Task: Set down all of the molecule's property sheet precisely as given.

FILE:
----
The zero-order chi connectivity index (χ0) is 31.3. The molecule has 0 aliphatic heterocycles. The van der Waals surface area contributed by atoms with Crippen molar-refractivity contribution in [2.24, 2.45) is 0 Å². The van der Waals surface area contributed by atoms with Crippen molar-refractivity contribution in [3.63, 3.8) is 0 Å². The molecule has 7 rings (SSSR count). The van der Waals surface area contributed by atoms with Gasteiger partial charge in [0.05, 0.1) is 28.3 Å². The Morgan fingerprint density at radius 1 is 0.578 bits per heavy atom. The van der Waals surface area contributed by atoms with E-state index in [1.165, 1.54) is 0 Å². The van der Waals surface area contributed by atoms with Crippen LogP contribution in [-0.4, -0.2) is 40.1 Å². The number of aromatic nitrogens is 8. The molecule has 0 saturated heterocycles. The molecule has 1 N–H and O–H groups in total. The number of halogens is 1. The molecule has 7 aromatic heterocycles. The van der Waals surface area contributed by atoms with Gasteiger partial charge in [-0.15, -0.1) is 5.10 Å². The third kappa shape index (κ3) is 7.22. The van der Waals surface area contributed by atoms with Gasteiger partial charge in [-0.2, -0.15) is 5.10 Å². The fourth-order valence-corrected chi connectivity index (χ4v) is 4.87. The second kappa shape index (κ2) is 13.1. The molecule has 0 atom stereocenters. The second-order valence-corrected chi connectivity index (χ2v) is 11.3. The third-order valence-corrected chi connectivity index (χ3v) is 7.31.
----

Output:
The zero-order chi connectivity index (χ0) is 31.3. The molecule has 0 aliphatic heterocycles. The van der Waals surface area contributed by atoms with Crippen molar-refractivity contribution in [2.24, 2.45) is 0 Å². The van der Waals surface area contributed by atoms with Crippen molar-refractivity contribution in [3.63, 3.8) is 0 Å². The molecule has 7 rings (SSSR count). The van der Waals surface area contributed by atoms with Gasteiger partial charge in [0.05, 0.1) is 28.3 Å². The Morgan fingerprint density at radius 1 is 0.578 bits per heavy atom. The van der Waals surface area contributed by atoms with E-state index in [1.165, 1.54) is 0 Å². The van der Waals surface area contributed by atoms with Crippen LogP contribution in [-0.4, -0.2) is 40.1 Å². The number of aromatic nitrogens is 8. The molecule has 0 saturated heterocycles. The molecule has 1 N–H and O–H groups in total. The number of halogens is 1. The molecule has 7 aromatic heterocycles. The van der Waals surface area contributed by atoms with Gasteiger partial charge in [-0.15, -0.1) is 5.10 Å². The third kappa shape index (κ3) is 7.22. The van der Waals surface area contributed by atoms with Gasteiger partial charge in [-0.2, -0.15) is 5.10 Å². The fourth-order valence-corrected chi connectivity index (χ4v) is 4.87. The second kappa shape index (κ2) is 13.1. The molecule has 0 atom stereocenters. The second-order valence-corrected chi connectivity index (χ2v) is 11.3. The third-order valence-corrected chi connectivity index (χ3v) is 7.31.